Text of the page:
For 15 years, anyone could call a number in Manhattan and apologize for anything they’ve ever done in total anonymity. The answering machine would tell them they had reached “The Apology Line” and could confess about whatever it was they felt they needed to apologize for. But, it quickly spun out of control, from people confessing to petty thievery, infidelity, and cheating on tests in grade school, to abusers and murderers confessing their crimes. And the man behind it all, Mr. Apology, had to listen to them all, until one day, he received a confession more dangerous than ever.
From Wondery, “The Apology Line” is hosted by Marissa Bridge, the wife of Mr. Apology himself. She met Allan Bridge in 1981, just one year after the start of his apology line. The project was an experiment: the answering machine asked that people call from a telephone booth and not reveal their names to preserve the idea of true anonymity.
He wanted to line to be a place where people could free themselves of their burdens and be able to move on from whatever plagued them. Whether the person they wanted to apologize to could never know their secret, was no longer a part of their life, or even dead and unable to hear an apology, Bridge invited people to apologize without jeopardizing themselves. His plan was to eventually play the calls in public, hence the “no names” rule.
But not everybody played by that rule. The first disturbing call that Bridge had recorded came from a man named Mike Devito, who confessed to beating gay men and taking their money. He said that he would let them bring him back to their apartments, where he would beat and rob them, confessing to even murdering a man. There was no apology.
At this time, Bridge had allowed a reporter to hear some of the tapes, and in the SoHo weekly news, he wrote about Mike Devito’s confession. Shortly after, there was a murder case in the New York neighborhood of Chelsea, where two men had picked up two other men at a bar and taken them home. Both men were attacked, one dying from his wounds. Soon, Mr. Apology got a call from a detective investigating the case.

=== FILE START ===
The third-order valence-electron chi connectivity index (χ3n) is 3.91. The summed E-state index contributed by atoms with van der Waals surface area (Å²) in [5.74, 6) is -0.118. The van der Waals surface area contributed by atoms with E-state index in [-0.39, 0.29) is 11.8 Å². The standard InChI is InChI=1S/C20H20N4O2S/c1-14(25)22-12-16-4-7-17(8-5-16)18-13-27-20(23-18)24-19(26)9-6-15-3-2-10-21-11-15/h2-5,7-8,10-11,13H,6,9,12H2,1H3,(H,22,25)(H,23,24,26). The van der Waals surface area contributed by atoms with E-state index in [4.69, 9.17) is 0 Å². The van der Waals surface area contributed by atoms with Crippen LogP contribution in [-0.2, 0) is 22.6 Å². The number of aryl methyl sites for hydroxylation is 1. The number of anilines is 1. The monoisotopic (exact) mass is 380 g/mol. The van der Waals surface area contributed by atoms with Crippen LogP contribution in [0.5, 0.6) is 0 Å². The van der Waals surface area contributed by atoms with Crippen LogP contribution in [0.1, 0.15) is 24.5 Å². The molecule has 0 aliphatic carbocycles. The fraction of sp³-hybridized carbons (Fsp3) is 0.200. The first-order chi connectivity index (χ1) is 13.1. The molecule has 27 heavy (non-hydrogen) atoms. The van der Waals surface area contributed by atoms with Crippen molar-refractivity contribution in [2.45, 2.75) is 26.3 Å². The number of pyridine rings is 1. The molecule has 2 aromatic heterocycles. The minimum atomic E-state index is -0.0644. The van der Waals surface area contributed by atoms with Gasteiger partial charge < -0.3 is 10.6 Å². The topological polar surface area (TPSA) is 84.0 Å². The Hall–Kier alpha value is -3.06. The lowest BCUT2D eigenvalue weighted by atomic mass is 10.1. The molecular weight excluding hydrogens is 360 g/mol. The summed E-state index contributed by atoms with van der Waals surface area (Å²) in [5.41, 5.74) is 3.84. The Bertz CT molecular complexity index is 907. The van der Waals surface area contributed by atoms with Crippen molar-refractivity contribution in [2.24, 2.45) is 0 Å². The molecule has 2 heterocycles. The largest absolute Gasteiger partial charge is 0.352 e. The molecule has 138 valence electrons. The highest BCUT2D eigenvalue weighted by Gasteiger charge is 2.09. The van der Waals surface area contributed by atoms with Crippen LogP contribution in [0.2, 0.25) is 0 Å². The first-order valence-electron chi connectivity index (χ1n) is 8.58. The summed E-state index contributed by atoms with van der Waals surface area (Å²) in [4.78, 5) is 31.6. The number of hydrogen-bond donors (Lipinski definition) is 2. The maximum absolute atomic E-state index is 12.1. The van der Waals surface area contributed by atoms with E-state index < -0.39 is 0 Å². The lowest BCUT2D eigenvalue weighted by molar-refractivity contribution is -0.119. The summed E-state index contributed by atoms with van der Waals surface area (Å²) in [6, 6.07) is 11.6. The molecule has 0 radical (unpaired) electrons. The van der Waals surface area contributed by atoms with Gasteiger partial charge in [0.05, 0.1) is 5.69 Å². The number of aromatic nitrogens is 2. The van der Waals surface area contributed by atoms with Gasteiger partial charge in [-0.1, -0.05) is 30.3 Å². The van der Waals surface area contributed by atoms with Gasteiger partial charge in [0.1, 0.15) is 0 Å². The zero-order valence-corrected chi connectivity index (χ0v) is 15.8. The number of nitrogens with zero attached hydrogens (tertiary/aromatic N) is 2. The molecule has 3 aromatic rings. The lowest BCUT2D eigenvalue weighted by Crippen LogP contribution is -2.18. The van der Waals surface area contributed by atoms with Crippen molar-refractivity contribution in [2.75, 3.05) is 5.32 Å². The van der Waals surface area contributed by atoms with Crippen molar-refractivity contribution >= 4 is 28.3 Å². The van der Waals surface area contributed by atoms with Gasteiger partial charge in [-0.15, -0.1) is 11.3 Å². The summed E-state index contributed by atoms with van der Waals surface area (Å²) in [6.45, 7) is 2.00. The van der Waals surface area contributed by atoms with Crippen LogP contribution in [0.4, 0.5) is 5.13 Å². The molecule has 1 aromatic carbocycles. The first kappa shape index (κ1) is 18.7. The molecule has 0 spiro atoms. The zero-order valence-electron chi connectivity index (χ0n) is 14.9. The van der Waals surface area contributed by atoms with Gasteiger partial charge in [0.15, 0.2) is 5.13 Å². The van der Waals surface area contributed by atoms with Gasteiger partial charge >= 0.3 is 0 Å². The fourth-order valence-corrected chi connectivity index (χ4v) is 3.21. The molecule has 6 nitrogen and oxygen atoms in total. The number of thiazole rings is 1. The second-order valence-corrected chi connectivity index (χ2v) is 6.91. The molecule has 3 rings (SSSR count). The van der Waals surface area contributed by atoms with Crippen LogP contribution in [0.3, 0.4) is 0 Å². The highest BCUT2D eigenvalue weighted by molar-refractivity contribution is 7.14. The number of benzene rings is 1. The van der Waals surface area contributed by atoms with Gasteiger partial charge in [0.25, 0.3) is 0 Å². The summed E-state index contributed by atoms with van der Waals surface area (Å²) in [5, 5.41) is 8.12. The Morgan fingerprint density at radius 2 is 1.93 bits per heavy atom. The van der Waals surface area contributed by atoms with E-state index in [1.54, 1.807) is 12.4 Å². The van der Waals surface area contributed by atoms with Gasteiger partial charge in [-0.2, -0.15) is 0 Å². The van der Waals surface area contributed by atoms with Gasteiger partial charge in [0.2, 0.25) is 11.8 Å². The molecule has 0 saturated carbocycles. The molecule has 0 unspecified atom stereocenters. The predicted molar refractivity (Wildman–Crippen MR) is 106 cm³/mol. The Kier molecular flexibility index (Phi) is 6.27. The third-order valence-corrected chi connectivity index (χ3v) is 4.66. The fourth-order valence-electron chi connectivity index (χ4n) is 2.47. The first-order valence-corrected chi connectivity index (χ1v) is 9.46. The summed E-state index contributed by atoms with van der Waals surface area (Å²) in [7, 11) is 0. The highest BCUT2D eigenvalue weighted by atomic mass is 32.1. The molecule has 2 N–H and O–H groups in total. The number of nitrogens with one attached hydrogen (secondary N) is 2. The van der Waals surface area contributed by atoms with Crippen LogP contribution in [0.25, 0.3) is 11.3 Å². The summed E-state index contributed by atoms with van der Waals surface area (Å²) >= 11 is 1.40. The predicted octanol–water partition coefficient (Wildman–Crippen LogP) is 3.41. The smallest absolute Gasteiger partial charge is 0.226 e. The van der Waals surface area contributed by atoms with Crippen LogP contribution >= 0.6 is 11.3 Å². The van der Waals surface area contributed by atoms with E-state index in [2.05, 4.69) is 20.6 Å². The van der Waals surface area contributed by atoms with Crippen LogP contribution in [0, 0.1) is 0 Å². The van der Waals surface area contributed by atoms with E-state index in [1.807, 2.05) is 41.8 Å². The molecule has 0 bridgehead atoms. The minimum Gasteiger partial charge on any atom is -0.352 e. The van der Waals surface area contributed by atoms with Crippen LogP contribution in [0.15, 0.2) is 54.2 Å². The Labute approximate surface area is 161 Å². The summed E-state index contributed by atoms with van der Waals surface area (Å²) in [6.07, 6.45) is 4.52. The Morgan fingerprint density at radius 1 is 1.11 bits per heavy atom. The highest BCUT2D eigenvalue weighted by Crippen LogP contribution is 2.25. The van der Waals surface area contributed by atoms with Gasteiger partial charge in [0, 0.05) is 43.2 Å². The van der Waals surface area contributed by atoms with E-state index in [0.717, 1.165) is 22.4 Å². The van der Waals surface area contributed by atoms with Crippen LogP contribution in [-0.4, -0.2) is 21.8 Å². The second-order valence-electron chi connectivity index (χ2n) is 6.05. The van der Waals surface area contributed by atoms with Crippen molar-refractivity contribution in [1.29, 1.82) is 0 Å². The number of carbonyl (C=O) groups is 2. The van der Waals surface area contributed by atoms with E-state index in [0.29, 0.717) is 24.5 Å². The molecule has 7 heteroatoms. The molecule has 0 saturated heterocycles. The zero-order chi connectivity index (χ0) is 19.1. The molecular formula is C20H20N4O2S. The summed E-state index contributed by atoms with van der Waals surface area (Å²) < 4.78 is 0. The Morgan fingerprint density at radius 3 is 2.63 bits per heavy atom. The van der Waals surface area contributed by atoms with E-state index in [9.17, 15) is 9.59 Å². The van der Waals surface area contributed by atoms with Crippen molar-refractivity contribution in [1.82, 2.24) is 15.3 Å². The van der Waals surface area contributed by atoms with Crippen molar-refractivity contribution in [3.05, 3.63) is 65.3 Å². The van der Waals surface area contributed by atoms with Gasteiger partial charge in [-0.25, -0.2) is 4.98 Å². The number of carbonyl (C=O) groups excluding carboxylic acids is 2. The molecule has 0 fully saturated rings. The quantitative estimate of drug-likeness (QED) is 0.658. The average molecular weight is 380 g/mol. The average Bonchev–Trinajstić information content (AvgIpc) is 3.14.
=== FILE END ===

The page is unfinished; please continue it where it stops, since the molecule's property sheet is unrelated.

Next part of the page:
Allen was totally unprepared to get involved with law enforcement. Having committed some petty crimes in his youth, he was extremely wary of police. But the detective had read the SoHo Weekly article about Michael, believing that the M.O. he described in his apology line call matched the crime in Chelsea. But Allen’s project was supposed to be a vice, a tool for people, even criminals, to get their sins off their chest and diffuse their guilt. He had to decide whether to honor the pledge he had given to callers, to not pass on their tapes, or to help bring a potential murderer to justice and give the recording to the police.
Allen eventually gave the detective the tape and never heard about what happened with the recording. This was just one of many murders and serious crimes that would be recorded on “The Apology Line.” But none were more terrifying than the apology of a man who swore he would kill Mr. Apology. His gleeful tone and nearly buoyant threat of death before he even commited a crime was so disturbing, Allen had to get help. Hear the story from the woman who knew Mr. Apology best and what ever happened to “The Apology Line.”